Oodi Art Project: AI and Other Intelligences

As part of our curatorial project on Library’s Other Intelligences we received an exclusive sneak preview of the new Helsinki Central Library, Oodi. With Shannon Mattern, Ilari Laamanen (Finnish Cultural Institute New York) and our artists we were able to see how the insides are shaping up. The aesthetically and architecturally stunning building is also such an interesting cluster of spaces that one could write about them much more extensively than just a this short posting. That longer piece might follow later, but already now I personally was struck how they deal with media in its multiple forms from analog to digital, from projection to making. From a cinema theatre equipped with also 35 and 70 mm projecting opportunities to a bespoke space for an analog synthesiser, the library offers an amazing platform for a public engagement with media which also includes recording studio space and a maker space – and yes, even a kitchen. The library is catered as a space of media transformations. At the moment the building exposed its multiple wires, cables, ducts and work – the labour of construction as well as cleaning that is already going on for the launch in December.DSC_1800.JPG

 

The top floor is reserved for what one would imagine as the “traditional” library, a space for books and reading, which also opens up to a terrace overlooking the Finnish parliament building. The roof wave is pretty stunning.

DSC_1828 (1).JPG

DSC_1822.JPG

I wanted to include some of the visual impressions from the space that shows its infrastructure being built up,  a theme that is present in some of the works from the artists Samir Bhowmik, Jenna Sutela and Tuomas A. Laitinen. In general, a key theme of our project concerns architectures and infrastructures of intelligence – both engaging with AI but as an expanded set of intelligences from architectural intelligence to ambient intelligence, from acoustics to amoebas and others layers of an ecology of a library that is a life support system – biologically, intellectually and culturally. It’s these multiple AIs that define the generative forms of languages, materials, and new publics that are present in how we want the space to be perceived. The exhibition opens in January 2019. Updates on social media will use the hashtag #OodiIntel.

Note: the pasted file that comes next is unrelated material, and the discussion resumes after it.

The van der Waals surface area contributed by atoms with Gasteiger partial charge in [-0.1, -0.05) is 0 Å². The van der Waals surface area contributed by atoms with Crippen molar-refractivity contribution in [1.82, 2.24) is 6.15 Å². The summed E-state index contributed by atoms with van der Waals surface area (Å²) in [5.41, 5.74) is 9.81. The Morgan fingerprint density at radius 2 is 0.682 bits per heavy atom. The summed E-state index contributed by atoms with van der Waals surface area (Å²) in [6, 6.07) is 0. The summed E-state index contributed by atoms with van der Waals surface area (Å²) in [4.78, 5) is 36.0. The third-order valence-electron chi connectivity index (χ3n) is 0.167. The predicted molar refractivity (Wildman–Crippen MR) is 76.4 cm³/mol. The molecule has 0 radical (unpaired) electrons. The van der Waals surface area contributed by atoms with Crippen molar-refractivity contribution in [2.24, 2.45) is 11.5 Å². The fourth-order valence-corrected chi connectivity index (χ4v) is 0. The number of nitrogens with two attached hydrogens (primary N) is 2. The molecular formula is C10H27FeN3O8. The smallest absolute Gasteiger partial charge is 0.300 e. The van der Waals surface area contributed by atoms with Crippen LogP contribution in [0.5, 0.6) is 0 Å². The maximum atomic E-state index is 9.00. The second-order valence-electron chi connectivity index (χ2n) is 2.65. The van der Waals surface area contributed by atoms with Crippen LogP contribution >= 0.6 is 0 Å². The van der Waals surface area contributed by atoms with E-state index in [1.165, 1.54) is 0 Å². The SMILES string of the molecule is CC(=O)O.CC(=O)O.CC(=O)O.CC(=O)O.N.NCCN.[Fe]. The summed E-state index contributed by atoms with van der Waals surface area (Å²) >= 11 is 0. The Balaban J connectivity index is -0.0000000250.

DSC_1794.JPG

DSC_1804 (1).JPG

DSC_1808.JPG

Advertisements

MUU/Other

May 28, 2018 2 comments

I am very excited to announce that I have been awarded Honorary membership of the MUU media artists’ association (Finland). Celebrating its 30th anniversary, MUU (Finnish for “other”) has become renowned for its pioneering work in supporting media and experimental arts in Finland. Needless to say, it is a big honour for me to be included in their roster of honorary members. Here’s the picture of my head receiving the award today.

20180528_205538

 

Categories: Finland, Helsinki, media art

The Library’s Other Intelligences

May 26, 2018 1 comment

We are happy to publicly announce our art and curatorial project The Library’s Other Intelligences! Together with Shannon Mattern we are curating a show in Helsinki that includes three inspiring artists Jenna Sutela, Tuomas Laitinen and Samir Bhowmik who all engage in their work with the ecologies intelligence – artificial, artistic, ambient, architectural – that define the library as a cultural institution of knowledge. A key aspect of the project is that it is set as part of the new Helsinki Central Library Oodi – opening its doors in December.

The show opens in January and you can read more information here and if in Helsinki next week, please attend our event Alternative AI’s!